Before our modern, direct Prescott Highway, or Hwy. 16 was built, the Prescott Road was a continuation of Bank St., to about Greely, veering south-westerly past Osgoode. A section still known as the Old Prescott Road -- though unmarked -- runs south from the Town Line -- the road joining Manotick and Hwy. 31.
It is on this old Prescott Road, opened in 1844, that this week's St. John the Evangelist Roman Catholic Church may be found.
First built in 1855, the structure was of wood and was situated in the present cemetery.
In 1870-78, some records speak of a parish priest whose name was Aeneas McDonell Dawson, and of a post office "Dawson" -- the church then "St. John's of Dawson." When the present name was given, or what became of "Dawson" the place, isn't recorded.
Eventually a new church was needed and the blessing of the present building was Sept. 29, 1918. No mention is made of when the building was begun. It is known that the bell from the first church is still in service.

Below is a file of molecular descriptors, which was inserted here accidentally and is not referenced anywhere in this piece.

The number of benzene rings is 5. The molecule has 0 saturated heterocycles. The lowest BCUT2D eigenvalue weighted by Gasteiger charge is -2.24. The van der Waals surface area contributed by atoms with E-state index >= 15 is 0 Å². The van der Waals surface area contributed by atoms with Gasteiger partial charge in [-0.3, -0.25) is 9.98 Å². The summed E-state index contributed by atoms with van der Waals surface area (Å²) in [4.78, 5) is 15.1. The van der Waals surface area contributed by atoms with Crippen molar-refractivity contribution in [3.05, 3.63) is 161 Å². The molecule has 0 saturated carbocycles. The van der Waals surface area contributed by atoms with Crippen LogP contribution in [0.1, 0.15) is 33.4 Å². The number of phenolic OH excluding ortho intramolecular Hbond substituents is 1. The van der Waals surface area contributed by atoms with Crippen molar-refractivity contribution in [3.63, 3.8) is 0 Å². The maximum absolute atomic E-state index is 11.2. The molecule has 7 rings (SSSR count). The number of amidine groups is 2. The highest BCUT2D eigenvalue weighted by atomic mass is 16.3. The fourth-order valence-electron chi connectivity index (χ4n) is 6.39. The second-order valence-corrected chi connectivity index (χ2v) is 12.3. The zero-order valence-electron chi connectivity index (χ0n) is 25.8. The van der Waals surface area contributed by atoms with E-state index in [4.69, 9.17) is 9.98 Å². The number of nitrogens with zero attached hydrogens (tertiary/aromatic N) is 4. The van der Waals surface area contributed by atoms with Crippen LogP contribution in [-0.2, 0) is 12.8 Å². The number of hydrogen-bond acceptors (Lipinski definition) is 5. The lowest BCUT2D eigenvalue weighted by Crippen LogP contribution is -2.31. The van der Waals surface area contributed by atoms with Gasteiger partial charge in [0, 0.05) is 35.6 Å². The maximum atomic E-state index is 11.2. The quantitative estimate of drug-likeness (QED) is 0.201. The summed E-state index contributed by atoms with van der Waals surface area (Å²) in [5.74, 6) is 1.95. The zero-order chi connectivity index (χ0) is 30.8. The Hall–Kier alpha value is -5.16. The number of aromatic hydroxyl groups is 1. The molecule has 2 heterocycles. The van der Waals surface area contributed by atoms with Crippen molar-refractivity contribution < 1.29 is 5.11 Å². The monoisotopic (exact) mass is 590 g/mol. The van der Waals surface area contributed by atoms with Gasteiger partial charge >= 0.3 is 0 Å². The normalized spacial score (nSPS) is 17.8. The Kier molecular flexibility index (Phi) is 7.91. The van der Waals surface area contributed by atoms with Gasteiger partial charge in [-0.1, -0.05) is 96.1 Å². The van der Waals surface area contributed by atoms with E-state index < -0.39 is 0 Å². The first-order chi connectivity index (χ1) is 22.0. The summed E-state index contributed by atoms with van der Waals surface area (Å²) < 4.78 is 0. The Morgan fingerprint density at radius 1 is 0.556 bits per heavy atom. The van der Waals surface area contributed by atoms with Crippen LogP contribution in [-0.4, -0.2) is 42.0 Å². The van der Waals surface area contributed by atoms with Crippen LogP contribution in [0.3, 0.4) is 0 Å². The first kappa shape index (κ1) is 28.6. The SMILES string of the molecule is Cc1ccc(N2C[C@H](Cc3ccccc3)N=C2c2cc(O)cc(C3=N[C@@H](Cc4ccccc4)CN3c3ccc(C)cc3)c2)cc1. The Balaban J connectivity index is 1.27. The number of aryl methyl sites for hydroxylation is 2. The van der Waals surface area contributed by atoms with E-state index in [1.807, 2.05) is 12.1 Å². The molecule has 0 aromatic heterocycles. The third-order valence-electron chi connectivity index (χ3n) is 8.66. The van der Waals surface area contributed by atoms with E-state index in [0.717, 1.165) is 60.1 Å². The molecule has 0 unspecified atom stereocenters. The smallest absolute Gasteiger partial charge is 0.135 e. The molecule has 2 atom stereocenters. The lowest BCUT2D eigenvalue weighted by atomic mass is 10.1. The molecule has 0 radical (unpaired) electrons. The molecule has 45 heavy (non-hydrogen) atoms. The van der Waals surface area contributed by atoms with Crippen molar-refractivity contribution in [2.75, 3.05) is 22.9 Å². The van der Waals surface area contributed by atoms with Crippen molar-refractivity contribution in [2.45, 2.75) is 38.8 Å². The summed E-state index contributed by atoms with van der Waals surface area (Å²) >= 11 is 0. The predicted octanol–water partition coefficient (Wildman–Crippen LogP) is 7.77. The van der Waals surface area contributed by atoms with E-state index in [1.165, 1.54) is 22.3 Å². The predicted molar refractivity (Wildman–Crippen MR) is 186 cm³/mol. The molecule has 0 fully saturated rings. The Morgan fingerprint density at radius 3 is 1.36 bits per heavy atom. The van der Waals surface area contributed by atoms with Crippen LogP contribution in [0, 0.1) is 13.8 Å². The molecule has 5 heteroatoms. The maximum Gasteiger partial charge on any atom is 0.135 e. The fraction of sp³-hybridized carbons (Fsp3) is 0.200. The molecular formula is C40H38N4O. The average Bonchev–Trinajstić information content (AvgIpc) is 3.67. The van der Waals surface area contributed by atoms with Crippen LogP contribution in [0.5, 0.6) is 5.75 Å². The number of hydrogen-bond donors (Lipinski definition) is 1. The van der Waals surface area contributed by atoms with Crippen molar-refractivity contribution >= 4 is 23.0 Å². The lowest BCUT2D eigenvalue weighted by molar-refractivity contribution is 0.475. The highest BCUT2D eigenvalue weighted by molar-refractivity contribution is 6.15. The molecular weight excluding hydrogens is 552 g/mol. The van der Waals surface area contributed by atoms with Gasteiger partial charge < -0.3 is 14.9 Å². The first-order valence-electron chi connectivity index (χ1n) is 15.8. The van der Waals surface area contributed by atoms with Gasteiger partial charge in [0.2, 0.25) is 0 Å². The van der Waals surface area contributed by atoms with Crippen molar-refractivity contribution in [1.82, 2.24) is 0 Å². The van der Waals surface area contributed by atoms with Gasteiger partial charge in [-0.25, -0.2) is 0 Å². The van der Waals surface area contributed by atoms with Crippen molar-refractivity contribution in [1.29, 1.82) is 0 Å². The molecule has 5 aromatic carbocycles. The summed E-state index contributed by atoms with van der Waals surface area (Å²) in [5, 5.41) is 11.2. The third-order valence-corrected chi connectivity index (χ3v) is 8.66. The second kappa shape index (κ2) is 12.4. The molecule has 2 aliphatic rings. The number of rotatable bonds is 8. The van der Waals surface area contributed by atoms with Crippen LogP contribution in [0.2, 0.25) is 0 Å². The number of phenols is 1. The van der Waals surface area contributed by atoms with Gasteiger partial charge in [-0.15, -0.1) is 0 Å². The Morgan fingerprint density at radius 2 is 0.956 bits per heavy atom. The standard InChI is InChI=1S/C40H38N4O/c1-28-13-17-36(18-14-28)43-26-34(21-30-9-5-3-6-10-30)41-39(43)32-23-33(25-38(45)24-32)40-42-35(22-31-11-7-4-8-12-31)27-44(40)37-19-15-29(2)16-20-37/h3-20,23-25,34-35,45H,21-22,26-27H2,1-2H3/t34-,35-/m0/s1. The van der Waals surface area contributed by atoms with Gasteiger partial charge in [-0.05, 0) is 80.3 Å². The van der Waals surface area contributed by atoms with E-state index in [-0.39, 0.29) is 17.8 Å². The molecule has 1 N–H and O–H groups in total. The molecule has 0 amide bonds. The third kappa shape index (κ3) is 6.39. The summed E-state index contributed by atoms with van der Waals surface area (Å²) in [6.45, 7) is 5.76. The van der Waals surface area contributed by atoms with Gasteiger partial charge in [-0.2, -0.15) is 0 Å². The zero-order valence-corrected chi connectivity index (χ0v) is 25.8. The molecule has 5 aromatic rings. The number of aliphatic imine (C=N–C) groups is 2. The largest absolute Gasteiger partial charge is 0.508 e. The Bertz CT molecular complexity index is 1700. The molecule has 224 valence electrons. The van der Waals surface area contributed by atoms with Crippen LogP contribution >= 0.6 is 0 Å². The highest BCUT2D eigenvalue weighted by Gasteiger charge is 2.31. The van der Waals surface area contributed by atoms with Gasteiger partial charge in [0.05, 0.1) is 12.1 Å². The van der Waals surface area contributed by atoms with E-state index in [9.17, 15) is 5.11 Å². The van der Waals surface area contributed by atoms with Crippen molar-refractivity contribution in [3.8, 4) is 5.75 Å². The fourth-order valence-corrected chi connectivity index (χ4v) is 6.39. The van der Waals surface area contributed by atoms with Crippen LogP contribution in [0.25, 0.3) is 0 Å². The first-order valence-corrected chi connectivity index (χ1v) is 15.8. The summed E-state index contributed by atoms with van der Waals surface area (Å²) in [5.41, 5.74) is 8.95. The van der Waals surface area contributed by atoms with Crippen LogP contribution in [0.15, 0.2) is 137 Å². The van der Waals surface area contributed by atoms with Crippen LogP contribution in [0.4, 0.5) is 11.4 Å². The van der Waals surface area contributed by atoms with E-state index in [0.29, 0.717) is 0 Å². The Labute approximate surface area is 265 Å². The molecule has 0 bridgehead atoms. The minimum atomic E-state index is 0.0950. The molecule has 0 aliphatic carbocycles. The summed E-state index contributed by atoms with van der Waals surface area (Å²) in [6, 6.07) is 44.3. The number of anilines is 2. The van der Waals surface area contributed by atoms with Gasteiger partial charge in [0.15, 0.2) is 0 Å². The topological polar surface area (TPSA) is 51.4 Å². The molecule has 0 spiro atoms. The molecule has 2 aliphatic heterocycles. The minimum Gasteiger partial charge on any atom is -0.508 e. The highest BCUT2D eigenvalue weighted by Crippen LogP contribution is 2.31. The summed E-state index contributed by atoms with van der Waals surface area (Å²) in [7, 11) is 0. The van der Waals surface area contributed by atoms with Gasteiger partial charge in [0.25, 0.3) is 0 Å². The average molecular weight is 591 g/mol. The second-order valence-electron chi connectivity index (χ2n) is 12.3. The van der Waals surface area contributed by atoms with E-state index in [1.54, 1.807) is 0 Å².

In 1930, on Nov. 11th, near disaster, when there was fire in the vestry and sanctuary. By Feb. 12, 1931, cleaning and repairs accomplished and blessing of the new area.
Fire destroyed the rectory next door on May 24, 1935. Now there's a covered walk-way joining the rectory and church.
Over the entrance is a carved stone depicting the Crest of St. John.
Inside the decor is of palest green on the walls and crescent arched ceiling, with arched beams slightly darker; the carpet area gold color.
Three chancel windows are stained glass picture; 17 side ones have insets -- partial figures -- of saints.
There's blond wood furnishings in the modernized chancel; blue ceramic tile candlesticks on the altar match a panel down the front.
A public address system was installed about 1965, and their old reed pump organ was electrified in 1973.
The church hall is across the road complete with kitchen, where wedding receptions are held. It's set in spacious grounds where they still have old fashioned parish socials on Saturday in July. Afternoon and evenings, pony rides for children, games, food and dancing, it's a real parish get-together.
Rev. Leo Hermans is rector.
((c)) 1974; by Marion G. Rogers.) The Ottawa Journal